MWI becomes the National Influenza Center

Influenza is still a worldwide burden, targeting 5-15% of the population worldwide, primarily in the high risk groups (very young children, the elderly and people with underlying medical conditions). The Medical Scientific Institute (MWI) has been performing laboratory testing for the national Influenza program since 2009. On 23 September 2015, the Ministry of Health designated MWI as the National Influenza Center (NIC) for Suriname with Prof. Dr. Malti R. Adhin als NIC Coordinator. MWI as NIC will serve as link between the WHO and the country of origin in all questions relating to virological and epidemiological surveillance of Influenza and other respiratory viruses.

The Influenza surveillance in Suriname consists of surveillance for Severe Acute Respiratory Viruses (SARI) and will in 2016 also include surveillance for Influenza Like Illnesses (ILI). The SARI sentinel sites are: ‘s Lands Hospitaal (LH), Lachmipersad Mungra Streekziekenhuis Nickerie (LMSZN) and the Intensive Care Unit of the Academisch Ziekenhuis Paramaribo (ICU-AZP). The ILI sentinel sites will be the private practice of drs. A. Voigt in the capitol Paramaribo, the regional health centres (RGD) in urban, rural districts Commewijne and Wanica (Lelydorp). MWI as NIC will continue to test clinical samples from the national surveillances for Severe Acute Respiratory Viruses (SARI) and will also test the samples from the surveillance for Influenza Like Illnesses (ILI).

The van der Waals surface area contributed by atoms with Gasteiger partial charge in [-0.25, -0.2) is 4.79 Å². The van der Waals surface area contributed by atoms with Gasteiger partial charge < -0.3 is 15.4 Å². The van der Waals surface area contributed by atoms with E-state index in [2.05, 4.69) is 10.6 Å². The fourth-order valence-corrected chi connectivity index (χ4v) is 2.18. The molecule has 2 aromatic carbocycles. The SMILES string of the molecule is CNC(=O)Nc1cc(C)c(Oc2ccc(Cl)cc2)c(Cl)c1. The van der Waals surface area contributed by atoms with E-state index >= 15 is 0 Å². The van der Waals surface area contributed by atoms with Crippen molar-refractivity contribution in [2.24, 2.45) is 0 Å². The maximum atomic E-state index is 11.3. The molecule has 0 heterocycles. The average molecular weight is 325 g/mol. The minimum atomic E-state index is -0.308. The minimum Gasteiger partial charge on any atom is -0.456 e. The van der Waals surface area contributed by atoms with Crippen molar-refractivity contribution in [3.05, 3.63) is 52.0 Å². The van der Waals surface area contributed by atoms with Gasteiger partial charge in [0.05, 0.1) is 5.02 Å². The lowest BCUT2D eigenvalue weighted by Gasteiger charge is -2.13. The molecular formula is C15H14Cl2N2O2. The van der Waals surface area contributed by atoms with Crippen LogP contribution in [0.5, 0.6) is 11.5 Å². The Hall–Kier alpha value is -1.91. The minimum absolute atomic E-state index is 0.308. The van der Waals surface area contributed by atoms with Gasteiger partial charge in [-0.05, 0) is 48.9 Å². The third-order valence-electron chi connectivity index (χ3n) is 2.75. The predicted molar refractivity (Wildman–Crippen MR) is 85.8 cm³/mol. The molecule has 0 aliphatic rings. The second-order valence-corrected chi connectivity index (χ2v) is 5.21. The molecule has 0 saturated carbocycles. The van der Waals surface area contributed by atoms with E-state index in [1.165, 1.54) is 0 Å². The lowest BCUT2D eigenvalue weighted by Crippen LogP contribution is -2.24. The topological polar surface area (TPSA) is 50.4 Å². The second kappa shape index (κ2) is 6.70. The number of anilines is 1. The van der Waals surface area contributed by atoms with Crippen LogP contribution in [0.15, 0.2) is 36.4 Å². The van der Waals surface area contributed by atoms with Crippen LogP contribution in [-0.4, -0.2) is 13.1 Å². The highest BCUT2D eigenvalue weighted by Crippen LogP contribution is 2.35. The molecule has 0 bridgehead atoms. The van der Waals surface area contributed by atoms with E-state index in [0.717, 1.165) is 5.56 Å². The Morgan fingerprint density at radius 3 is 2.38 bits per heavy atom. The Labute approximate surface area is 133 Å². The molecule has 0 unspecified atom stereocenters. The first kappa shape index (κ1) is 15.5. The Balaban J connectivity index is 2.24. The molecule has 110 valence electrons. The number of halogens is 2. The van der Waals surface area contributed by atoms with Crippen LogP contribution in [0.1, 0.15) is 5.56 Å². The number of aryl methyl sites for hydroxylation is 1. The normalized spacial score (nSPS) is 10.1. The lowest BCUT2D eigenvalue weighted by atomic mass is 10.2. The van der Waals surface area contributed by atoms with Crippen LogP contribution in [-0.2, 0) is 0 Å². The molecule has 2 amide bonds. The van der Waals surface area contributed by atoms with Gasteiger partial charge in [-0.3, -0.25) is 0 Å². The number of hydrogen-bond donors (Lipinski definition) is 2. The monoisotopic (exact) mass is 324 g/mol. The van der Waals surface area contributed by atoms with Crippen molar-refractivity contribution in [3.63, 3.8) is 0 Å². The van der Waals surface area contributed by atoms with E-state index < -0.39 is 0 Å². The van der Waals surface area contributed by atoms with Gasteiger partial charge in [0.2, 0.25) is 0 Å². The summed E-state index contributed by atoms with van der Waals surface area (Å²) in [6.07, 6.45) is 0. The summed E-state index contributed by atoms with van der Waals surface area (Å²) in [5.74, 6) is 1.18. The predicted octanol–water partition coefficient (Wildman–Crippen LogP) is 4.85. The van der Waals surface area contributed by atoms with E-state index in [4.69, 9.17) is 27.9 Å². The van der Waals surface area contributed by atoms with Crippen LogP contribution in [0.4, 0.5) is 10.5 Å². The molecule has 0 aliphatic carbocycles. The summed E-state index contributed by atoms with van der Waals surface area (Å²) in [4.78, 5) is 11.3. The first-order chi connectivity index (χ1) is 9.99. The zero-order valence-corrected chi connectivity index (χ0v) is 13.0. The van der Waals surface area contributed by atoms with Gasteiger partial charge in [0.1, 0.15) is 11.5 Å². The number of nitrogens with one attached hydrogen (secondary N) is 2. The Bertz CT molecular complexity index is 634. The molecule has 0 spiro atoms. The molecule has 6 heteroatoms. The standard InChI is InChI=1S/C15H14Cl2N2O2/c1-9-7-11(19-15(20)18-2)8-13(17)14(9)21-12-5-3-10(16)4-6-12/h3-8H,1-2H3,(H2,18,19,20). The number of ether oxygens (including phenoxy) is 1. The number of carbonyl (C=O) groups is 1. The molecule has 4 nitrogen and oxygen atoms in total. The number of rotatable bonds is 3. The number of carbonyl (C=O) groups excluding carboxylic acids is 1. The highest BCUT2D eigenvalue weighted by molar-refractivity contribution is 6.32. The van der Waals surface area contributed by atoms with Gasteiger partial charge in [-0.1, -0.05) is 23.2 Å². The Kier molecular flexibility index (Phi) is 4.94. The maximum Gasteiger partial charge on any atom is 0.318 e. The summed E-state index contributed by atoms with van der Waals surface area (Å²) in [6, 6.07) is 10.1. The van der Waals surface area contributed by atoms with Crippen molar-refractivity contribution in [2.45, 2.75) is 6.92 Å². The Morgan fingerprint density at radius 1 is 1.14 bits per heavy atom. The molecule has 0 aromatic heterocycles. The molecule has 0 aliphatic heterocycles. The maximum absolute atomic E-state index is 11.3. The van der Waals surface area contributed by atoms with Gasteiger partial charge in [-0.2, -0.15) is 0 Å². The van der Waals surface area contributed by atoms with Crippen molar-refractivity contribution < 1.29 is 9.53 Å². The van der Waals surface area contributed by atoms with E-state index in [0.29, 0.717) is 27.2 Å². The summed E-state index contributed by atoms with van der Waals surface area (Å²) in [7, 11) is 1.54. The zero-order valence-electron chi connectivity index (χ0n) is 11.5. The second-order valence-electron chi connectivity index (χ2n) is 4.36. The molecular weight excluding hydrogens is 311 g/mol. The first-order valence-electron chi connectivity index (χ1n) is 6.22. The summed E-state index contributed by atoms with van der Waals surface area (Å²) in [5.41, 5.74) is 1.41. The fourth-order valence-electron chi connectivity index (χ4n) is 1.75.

Besides detecting and subtyping Influenza viruses for all surveillance samples, MWI will also implement molecular testing for six other respiratory viruses (ORV); Para-influenza 1, 2, 3, Human Metapneumovirus, Respiratory Syncytial Virus (RSV) and Adenovirus. Regular analysis and reporting through the WHO web-based online systems WHO FluNet and WHOFluID, will provide influenza specialists worldwide with continuous information on the activity of Influenza and Influenza like illnesses in Suriname and will also enable timely responses on outbreaks or circulation of unusual viruses.

A third function of the NIC is the virus isolation of locally collected clinical specimens. This technique, which is new for Suriname will be set up in collaboration with the Center of Disease Control (CDC) and in the future, isolated virus samples will be shipped to CDC. The timely provision of influenza virus isolates offers the WHO Global Influenza Surveillance Network the option to include isolates circulating in Suriname in the influenza virus composition of influenza vaccine for the next influenza season. MWI as NIC Suriname will thus contribute to improve national and global influenza prevention and response measures.